Is there a universal language? As a musician, I like the notion that it's music, but throughout history, love, mathematics, and science have all been called the universal language.
In the worlds of AV and IT, we're faced with the challenge that technologies are converging more rapidly than the development of a universal language with which to communicate about them. Even today, terms like switch, appliance, systems integration, and network can all have different meanings depending on whether you're perspective is AV or IT. Yet it's clear that IT is a part of the AV world, and vice versa.
While it may seem an overstatement, AV can barely exist without IT - and again, vice versa. Want examples? Just look at some of the hottest AV/IT technologies - HD videoconferencing, digital signage, wireless, and fiber topics. All of these (and more) enable human communication, and the quality of the experience is dependent on both AV and IT. AV is responsible for the quality of image/sound capture and presentation. IT is primarily responsible for what happens between the endpoints, since in today's world, AV is essentially rich media "data" just like everything else on the network.
Two interrelated and simultaneous trends are accelerating the pace of convergence. One is the migration of AV systems to the network. The other is the increasing use of the network as a means of controlling, monitoring, and protecting those media, software, and hardware assets. A front runner for the role of "universal language" may be internet protocol (IP), since it's what allows all of these disparate devices, systems, and people from the "nations" of AV and IT to communicate. And IP is spoken across all vertical markets, platforms, and in every nation in the world.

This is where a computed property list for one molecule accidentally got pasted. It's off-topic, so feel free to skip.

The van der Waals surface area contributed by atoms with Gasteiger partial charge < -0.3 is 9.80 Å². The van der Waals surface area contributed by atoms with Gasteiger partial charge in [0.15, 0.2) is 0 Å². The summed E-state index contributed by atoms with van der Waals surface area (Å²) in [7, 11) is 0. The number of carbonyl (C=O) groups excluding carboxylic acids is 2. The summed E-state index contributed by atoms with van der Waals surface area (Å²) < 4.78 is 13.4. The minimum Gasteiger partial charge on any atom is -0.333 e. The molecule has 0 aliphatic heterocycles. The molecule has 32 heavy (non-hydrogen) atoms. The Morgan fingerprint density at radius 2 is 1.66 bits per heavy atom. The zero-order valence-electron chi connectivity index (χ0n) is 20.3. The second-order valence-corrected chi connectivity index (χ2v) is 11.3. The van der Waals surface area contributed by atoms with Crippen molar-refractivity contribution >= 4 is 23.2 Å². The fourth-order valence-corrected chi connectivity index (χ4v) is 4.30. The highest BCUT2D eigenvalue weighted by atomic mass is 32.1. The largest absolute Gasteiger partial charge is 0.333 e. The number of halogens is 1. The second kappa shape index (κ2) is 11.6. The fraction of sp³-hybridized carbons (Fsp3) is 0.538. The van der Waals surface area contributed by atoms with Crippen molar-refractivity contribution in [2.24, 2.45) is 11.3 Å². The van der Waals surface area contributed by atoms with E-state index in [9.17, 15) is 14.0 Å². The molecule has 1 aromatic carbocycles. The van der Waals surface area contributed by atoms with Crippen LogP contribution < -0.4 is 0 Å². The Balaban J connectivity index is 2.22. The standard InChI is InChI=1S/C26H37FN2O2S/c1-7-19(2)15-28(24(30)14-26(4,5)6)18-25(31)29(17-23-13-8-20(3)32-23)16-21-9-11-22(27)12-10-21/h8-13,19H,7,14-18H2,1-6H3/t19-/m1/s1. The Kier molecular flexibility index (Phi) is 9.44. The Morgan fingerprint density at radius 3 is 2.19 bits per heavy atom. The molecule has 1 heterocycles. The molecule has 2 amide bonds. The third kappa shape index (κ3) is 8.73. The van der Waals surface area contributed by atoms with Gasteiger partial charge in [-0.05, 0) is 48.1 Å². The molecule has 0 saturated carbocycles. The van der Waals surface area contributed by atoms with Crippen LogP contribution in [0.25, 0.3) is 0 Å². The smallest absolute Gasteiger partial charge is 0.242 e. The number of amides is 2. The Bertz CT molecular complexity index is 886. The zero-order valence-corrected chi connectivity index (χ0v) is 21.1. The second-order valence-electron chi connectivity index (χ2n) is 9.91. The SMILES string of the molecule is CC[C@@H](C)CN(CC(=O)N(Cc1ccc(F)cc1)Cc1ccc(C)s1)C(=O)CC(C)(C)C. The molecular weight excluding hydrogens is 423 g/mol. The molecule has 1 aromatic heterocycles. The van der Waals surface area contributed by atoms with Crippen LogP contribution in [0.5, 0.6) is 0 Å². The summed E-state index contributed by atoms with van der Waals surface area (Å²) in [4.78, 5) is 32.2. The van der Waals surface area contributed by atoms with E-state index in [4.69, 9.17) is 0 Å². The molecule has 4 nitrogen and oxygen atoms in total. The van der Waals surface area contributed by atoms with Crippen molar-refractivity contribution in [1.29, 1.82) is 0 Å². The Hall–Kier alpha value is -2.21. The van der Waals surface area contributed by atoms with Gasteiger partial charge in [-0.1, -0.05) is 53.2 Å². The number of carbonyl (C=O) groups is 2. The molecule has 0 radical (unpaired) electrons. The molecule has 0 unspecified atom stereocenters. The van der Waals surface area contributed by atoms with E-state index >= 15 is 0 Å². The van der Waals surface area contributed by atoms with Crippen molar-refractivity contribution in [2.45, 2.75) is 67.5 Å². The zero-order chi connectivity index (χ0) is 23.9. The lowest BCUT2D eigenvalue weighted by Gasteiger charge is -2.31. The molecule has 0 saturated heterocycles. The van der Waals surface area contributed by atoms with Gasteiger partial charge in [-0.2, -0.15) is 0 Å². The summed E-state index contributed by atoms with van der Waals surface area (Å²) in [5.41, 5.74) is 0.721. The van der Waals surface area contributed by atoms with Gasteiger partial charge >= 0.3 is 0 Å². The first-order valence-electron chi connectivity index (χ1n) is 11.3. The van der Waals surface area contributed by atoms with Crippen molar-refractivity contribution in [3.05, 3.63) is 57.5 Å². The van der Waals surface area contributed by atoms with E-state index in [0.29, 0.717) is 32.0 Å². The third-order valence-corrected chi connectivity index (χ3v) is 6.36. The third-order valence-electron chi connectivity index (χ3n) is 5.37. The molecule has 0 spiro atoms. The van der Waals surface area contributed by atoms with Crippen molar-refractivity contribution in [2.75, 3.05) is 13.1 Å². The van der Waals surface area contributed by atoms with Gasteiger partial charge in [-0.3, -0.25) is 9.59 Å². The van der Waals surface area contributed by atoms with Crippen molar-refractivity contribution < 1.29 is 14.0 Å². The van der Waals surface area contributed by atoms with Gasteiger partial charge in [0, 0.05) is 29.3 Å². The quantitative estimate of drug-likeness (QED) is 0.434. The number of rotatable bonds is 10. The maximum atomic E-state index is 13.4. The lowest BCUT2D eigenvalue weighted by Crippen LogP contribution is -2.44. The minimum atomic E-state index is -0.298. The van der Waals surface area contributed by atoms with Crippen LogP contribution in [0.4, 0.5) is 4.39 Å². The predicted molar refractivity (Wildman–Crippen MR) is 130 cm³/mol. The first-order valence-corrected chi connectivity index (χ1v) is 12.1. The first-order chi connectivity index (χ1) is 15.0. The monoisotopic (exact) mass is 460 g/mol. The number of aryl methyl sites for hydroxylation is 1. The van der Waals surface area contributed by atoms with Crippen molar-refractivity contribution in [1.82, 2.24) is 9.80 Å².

With these challenges in mind, we present the premiere issue of AV Technology - a new media brand whose role is to provide a link between AV and IT. It's our mission to be the AV resource for technology managers and users, enabling them to become better, more informed customers and users of AV technology. In these pages, online, and at future events, we'll present AV and IT issues not as separate topics, but as the intersected opportunities that they are. All forms of human interaction have been affected by this intersection, whether it's business, education, government, or people sitting alone in a living room or home office. AV Technology will examine all of these opportunities, in all markets and applications that depend on AV/IT.
Even if IP is the universal language of convergence, the lack of a "literal" spoken universal language remains an impediment to the transition from the asymptotic lines of convergence to their ultimate intersection. Our machines may speak IP, but AV and IT people still need to learn each other's actual language and technologies. This is an underlying theme for AV Technology - to present what an AV or IT technology manager needs to know about both worlds. Out of this, perhaps we can progress toward the development of that ultimate common tongue, instead of the Tower of Babel.